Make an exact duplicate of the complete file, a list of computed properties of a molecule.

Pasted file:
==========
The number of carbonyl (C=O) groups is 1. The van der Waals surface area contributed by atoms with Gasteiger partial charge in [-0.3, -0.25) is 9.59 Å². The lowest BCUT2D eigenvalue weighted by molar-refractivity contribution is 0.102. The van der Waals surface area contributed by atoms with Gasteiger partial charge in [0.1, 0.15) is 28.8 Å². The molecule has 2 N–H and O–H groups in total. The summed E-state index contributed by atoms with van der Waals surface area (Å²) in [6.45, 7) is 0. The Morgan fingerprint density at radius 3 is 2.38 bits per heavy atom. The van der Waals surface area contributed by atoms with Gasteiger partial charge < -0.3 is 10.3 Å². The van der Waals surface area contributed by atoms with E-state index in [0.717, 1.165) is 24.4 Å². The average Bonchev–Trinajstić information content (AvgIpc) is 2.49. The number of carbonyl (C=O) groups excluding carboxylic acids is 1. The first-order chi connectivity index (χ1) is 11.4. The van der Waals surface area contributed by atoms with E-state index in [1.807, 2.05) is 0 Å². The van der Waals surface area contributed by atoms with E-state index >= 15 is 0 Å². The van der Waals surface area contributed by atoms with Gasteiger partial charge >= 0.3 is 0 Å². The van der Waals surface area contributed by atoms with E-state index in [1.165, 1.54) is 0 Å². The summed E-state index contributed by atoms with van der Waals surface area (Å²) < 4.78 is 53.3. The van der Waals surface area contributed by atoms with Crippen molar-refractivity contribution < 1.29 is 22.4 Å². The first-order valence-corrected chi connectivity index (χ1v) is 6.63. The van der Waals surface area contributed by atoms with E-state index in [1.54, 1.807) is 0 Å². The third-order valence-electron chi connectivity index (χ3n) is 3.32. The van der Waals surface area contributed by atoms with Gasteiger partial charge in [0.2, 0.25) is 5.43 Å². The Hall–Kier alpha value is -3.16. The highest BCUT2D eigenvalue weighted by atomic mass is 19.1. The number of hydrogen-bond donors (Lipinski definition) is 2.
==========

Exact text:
The number of carbonyl (C=O) groups is 1. The van der Waals surface area contributed by atoms with Gasteiger partial charge in [-0.3, -0.25) is 9.59 Å². The lowest BCUT2D eigenvalue weighted by molar-refractivity contribution is 0.102. The van der Waals surface area contributed by atoms with Gasteiger partial charge in [0.1, 0.15) is 28.8 Å². The molecule has 2 N–H and O–H groups in total. The summed E-state index contributed by atoms with van der Waals surface area (Å²) in [6.45, 7) is 0. The Morgan fingerprint density at radius 3 is 2.38 bits per heavy atom. The van der Waals surface area contributed by atoms with Gasteiger partial charge < -0.3 is 10.3 Å². The van der Waals surface area contributed by atoms with E-state index in [0.717, 1.165) is 24.4 Å². The average Bonchev–Trinajstić information content (AvgIpc) is 2.49. The number of carbonyl (C=O) groups excluding carboxylic acids is 1. The first-order chi connectivity index (χ1) is 11.4. The van der Waals surface area contributed by atoms with E-state index in [1.807, 2.05) is 0 Å². The van der Waals surface area contributed by atoms with E-state index >= 15 is 0 Å². The van der Waals surface area contributed by atoms with Gasteiger partial charge >= 0.3 is 0 Å². The van der Waals surface area contributed by atoms with E-state index in [1.165, 1.54) is 0 Å². The summed E-state index contributed by atoms with van der Waals surface area (Å²) < 4.78 is 53.3. The van der Waals surface area contributed by atoms with Crippen molar-refractivity contribution < 1.29 is 22.4 Å². The first-order valence-corrected chi connectivity index (χ1v) is 6.63. The van der Waals surface area contributed by atoms with E-state index in [1.54, 1.807) is 0 Å². The third-order valence-electron chi connectivity index (χ3n) is 3.32. The van der Waals surface area contributed by atoms with Gasteiger partial charge in [0.2, 0.25) is 5.43 Å². The Hall–Kier alpha value is -3.16. The highest BCUT2D eigenvalue weighted by atomic mass is 19.1. The number of hydrogen-bond donors (Lipinski definition) is 2.